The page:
Birkie Preview

February 24, 2022

The 2022 edition of the American Birkebeiner begins the process of “returning to normal” as this year’s event resumes the traditional Cable to Hayward point-to-point race, complete with the downtown Hayward finish. Last season saw many changes due to Covid-19, including an out and back course based out of Cable, and much smaller field sizes.


Alayna Sonnesyn and Rosie Frankowski, American Birkebeiner, February 27, 2021

The elite wave (technically the only wave you can truly win the Birkie from) is stacked very deep this year for the freestyle race. Alayna Sonnesyn returns to defend her title, with stiff competition coming from fellow Minnesotan Rosie Frankowski and another former champ, Jessica Yeaton. Caitlin Patterson will definitely be in the mix, and Kate Feldman has been on the cusp for the last few full-length Birkies. Margie Freed and Hannah Rudd, both originally from the Twin Cities, will also be in contention having had strong seasons. There are a couple of French women competing as well - Celine Chopard Lallier and Enora Latuilliere and plenty of other women that should be in the top 20, including former champ Caitlin Gregg, Becca Rorabaugh, Evelina Sutro, Michaela Keller-Miller, Annika Landis, Sarah Goble, Erika Flowers, and Mariah Bredal. Finally, keep an eye open for some former World Cup athletes, including three making their Birkie debut, Sophie Hamilton (Caldwell), Sadie Bjornsen and Liz Stephen, along with the returning 2018 Olympic gold medalist, Kikkan Randall.

Sadie Bjornsen skiing to 10th place, women's freestyle pursuit, Quebec World Cup, March 19, 2017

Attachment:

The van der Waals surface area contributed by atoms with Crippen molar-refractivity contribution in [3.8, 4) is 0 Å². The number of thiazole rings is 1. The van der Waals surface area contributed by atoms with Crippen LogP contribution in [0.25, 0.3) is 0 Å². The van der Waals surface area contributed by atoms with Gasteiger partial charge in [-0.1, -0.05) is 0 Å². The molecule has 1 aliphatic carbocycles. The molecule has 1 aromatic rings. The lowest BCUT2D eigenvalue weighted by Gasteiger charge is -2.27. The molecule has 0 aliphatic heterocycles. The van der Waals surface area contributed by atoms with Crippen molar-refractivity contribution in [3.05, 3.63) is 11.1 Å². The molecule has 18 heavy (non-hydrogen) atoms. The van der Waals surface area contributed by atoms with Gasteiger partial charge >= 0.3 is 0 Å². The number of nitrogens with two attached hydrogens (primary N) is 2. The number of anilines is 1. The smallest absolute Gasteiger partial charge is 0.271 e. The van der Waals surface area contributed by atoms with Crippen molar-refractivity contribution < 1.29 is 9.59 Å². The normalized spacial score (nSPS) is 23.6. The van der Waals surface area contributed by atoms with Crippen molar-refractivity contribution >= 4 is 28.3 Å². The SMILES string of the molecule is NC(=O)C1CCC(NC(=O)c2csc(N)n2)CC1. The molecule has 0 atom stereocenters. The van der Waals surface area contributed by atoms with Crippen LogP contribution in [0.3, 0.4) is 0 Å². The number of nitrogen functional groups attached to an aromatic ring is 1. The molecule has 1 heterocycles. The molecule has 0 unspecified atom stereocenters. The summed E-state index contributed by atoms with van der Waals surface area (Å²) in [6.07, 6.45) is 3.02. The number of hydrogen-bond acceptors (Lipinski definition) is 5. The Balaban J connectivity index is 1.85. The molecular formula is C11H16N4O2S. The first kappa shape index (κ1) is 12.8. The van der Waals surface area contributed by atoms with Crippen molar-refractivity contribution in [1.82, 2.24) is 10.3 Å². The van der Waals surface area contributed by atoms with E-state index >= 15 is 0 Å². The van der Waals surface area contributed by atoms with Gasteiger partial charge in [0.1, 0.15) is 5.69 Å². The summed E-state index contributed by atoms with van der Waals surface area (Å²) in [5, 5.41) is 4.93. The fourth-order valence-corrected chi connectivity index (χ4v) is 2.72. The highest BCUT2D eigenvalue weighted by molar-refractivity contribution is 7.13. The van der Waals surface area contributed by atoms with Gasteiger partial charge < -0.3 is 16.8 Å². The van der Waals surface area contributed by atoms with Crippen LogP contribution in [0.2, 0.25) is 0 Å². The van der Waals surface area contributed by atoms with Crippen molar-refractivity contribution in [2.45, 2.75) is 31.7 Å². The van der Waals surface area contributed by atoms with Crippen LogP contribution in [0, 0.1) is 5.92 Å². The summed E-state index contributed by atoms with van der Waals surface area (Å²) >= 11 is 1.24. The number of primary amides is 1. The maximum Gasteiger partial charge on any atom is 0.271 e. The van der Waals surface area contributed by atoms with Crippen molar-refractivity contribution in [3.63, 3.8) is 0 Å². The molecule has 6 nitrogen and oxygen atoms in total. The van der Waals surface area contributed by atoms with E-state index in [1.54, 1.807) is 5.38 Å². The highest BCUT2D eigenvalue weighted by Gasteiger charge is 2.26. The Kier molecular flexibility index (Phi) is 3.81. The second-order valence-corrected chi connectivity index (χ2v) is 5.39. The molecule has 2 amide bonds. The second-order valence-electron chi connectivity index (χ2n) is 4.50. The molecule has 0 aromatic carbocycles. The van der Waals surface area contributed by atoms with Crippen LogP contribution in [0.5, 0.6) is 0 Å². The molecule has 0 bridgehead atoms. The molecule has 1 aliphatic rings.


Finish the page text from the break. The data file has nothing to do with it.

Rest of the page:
On the men’s side it's a very deep freestyle field as well. Ian Torchia is the returning champion (as well as second place in the prior full course race). He will have his hands full with the likes of David Norris, Adam Martin, and Erik Bjornsen. Entering his first Birkie with plenty of World Cup experience, Simi Hamilton may be a factor as well. And one of France’s elite marathon skiers, Gérard Agnellet could very well ruin an American victory, with fellow countrymen and World Cup veterans Jean-Marc Gaillard and Christophe Perrillat also in the hunt. While listed in the registration, Minnesota’s own Zak Ketterson will not be racing as he is returning to the World Cup circuit in Finland this weekend. Other ones to watch include the likes of former champion Akeo Maifield Carucci in addition to Finn O’Connell and Karl Schulz. And plenty of more names for the top 20: John Carlyle, Braden Becker, Sylvan Ellefson, Reid Goble, Christian Gostout, Brian Gregg, Graham Houtsma, Francis Izquierdo-Bernier, Tyler Kornfield, Thomas O’Harra, and of course the ever popular dad and another former champ, Matt Liebsch.

Men's lead trio, American Birkebeiner, February 23, 2019


The classic field is perhaps more thinly populated with elite stars, but should be competitive nonetheless. Peter Holmes is the odds on favorite to take yet another classic title, as registered skiers Bill Harmeyer and Logan Diekmann, his closest challengers, are also in Europe for World Cup starts. The women’s title could be a real toss up with a number of Midwest favorites in the mix including favorite Delaney FitzPatrick, along with Josie Nelson and Margie Nelson and Vivian Hett. Sonya Jampel and Inga Smith may make a run at the title as well.

Peter Holmes, men's classic winner, American Birkebeiner, February 22, 2020

The weather and snow conditions look ideal for another great Birkie, best of luck to all the competitors, from the elite wave to the final starter.